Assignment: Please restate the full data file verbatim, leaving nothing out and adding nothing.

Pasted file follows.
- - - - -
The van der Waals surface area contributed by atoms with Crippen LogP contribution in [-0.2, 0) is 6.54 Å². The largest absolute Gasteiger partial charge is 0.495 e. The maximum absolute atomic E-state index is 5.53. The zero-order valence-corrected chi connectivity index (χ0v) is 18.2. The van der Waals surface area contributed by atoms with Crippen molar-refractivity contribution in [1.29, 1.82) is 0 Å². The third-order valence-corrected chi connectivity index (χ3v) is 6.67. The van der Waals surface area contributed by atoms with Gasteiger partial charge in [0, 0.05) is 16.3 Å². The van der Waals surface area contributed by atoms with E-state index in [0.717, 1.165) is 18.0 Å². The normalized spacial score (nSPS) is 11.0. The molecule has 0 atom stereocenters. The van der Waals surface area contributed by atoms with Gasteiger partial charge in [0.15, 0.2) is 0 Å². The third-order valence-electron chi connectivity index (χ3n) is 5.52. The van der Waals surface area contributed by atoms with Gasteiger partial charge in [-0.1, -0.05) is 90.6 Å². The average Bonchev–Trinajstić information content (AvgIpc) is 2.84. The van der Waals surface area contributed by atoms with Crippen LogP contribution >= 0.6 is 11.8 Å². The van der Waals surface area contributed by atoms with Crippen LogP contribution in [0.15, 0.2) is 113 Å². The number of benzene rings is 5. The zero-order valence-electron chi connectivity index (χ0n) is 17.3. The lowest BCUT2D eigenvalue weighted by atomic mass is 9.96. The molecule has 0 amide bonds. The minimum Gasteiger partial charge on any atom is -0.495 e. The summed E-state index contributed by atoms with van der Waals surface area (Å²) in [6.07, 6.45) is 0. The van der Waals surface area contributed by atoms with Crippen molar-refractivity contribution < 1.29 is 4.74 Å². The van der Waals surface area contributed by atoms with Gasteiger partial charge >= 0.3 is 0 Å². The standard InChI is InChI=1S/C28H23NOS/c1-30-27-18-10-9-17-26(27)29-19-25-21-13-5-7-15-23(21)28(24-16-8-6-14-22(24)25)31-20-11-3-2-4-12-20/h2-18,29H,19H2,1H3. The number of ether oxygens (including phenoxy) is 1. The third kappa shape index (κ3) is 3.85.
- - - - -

The van der Waals surface area contributed by atoms with Crippen LogP contribution in [-0.2, 0) is 6.54 Å². The largest absolute Gasteiger partial charge is 0.495 e. The maximum absolute atomic E-state index is 5.53. The zero-order valence-corrected chi connectivity index (χ0v) is 18.2. The van der Waals surface area contributed by atoms with Crippen molar-refractivity contribution in [1.29, 1.82) is 0 Å². The third-order valence-corrected chi connectivity index (χ3v) is 6.67. The van der Waals surface area contributed by atoms with Gasteiger partial charge in [0, 0.05) is 16.3 Å². The van der Waals surface area contributed by atoms with E-state index in [0.717, 1.165) is 18.0 Å². The normalized spacial score (nSPS) is 11.0. The molecule has 0 atom stereocenters. The van der Waals surface area contributed by atoms with Gasteiger partial charge in [0.15, 0.2) is 0 Å². The third-order valence-electron chi connectivity index (χ3n) is 5.52. The van der Waals surface area contributed by atoms with Gasteiger partial charge in [-0.1, -0.05) is 90.6 Å². The average Bonchev–Trinajstić information content (AvgIpc) is 2.84. The van der Waals surface area contributed by atoms with Crippen LogP contribution >= 0.6 is 11.8 Å². The van der Waals surface area contributed by atoms with Crippen LogP contribution in [0.15, 0.2) is 113 Å². The number of benzene rings is 5. The zero-order valence-electron chi connectivity index (χ0n) is 17.3. The lowest BCUT2D eigenvalue weighted by atomic mass is 9.96. The molecule has 0 amide bonds. The minimum Gasteiger partial charge on any atom is -0.495 e. The summed E-state index contributed by atoms with van der Waals surface area (Å²) in [6.07, 6.45) is 0. The van der Waals surface area contributed by atoms with Crippen molar-refractivity contribution < 1.29 is 4.74 Å². The van der Waals surface area contributed by atoms with Gasteiger partial charge >= 0.3 is 0 Å². The standard InChI is InChI=1S/C28H23NOS/c1-30-27-18-10-9-17-26(27)29-19-25-21-13-5-7-15-23(21)28(24-16-8-6-14-22(24)25)31-20-11-3-2-4-12-20/h2-18,29H,19H2,1H3. The number of ether oxygens (including phenoxy) is 1. The third kappa shape index (κ3) is 3.85.